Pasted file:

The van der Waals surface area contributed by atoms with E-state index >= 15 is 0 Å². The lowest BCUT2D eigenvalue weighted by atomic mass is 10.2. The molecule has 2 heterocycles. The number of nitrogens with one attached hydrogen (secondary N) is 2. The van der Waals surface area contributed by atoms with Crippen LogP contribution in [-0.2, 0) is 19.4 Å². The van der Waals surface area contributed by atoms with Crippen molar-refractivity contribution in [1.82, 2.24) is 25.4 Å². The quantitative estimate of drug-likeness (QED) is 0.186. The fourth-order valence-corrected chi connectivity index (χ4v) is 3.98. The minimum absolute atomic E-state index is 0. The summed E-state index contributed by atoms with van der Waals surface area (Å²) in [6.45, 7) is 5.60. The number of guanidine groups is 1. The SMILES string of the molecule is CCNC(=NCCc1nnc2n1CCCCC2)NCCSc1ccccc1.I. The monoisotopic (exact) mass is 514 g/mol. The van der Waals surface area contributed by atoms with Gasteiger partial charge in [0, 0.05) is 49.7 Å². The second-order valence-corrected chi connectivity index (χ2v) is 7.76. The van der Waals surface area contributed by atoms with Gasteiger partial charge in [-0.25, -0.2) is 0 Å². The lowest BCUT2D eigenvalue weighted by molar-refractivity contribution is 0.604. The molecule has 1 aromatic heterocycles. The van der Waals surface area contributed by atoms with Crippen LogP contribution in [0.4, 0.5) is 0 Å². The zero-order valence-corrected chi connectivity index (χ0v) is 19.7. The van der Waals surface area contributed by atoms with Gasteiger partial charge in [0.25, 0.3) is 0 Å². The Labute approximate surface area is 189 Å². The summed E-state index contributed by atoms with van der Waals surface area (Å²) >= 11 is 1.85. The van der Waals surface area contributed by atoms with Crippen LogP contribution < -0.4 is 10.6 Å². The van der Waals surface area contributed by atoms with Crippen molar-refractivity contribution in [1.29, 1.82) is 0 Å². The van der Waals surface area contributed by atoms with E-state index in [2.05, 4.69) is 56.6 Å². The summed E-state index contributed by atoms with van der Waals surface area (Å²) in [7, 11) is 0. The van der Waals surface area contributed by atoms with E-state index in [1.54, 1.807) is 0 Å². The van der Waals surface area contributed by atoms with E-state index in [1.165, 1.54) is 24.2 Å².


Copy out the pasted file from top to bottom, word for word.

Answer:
The van der Waals surface area contributed by atoms with E-state index >= 15 is 0 Å². The lowest BCUT2D eigenvalue weighted by atomic mass is 10.2. The molecule has 2 heterocycles. The number of nitrogens with one attached hydrogen (secondary N) is 2. The van der Waals surface area contributed by atoms with Crippen LogP contribution in [-0.2, 0) is 19.4 Å². The van der Waals surface area contributed by atoms with Crippen molar-refractivity contribution in [1.82, 2.24) is 25.4 Å². The quantitative estimate of drug-likeness (QED) is 0.186. The fourth-order valence-corrected chi connectivity index (χ4v) is 3.98. The minimum absolute atomic E-state index is 0. The summed E-state index contributed by atoms with van der Waals surface area (Å²) in [6.45, 7) is 5.60. The number of guanidine groups is 1. The SMILES string of the molecule is CCNC(=NCCc1nnc2n1CCCCC2)NCCSc1ccccc1.I. The monoisotopic (exact) mass is 514 g/mol. The van der Waals surface area contributed by atoms with Gasteiger partial charge in [0, 0.05) is 49.7 Å². The second-order valence-corrected chi connectivity index (χ2v) is 7.76. The van der Waals surface area contributed by atoms with Gasteiger partial charge in [-0.25, -0.2) is 0 Å². The lowest BCUT2D eigenvalue weighted by molar-refractivity contribution is 0.604. The molecule has 1 aromatic heterocycles. The van der Waals surface area contributed by atoms with Crippen LogP contribution in [0.4, 0.5) is 0 Å². The zero-order valence-corrected chi connectivity index (χ0v) is 19.7. The van der Waals surface area contributed by atoms with Gasteiger partial charge in [0.25, 0.3) is 0 Å². The Labute approximate surface area is 189 Å². The summed E-state index contributed by atoms with van der Waals surface area (Å²) >= 11 is 1.85. The van der Waals surface area contributed by atoms with Crippen LogP contribution < -0.4 is 10.6 Å². The van der Waals surface area contributed by atoms with Crippen molar-refractivity contribution in [1.29, 1.82) is 0 Å². The van der Waals surface area contributed by atoms with E-state index in [2.05, 4.69) is 56.6 Å². The summed E-state index contributed by atoms with van der Waals surface area (Å²) in [7, 11) is 0. The van der Waals surface area contributed by atoms with E-state index in [1.54, 1.807) is 0 Å². The van der Waals surface area contributed by atoms with E-state index in [1.165, 1.54) is 24.2 Å².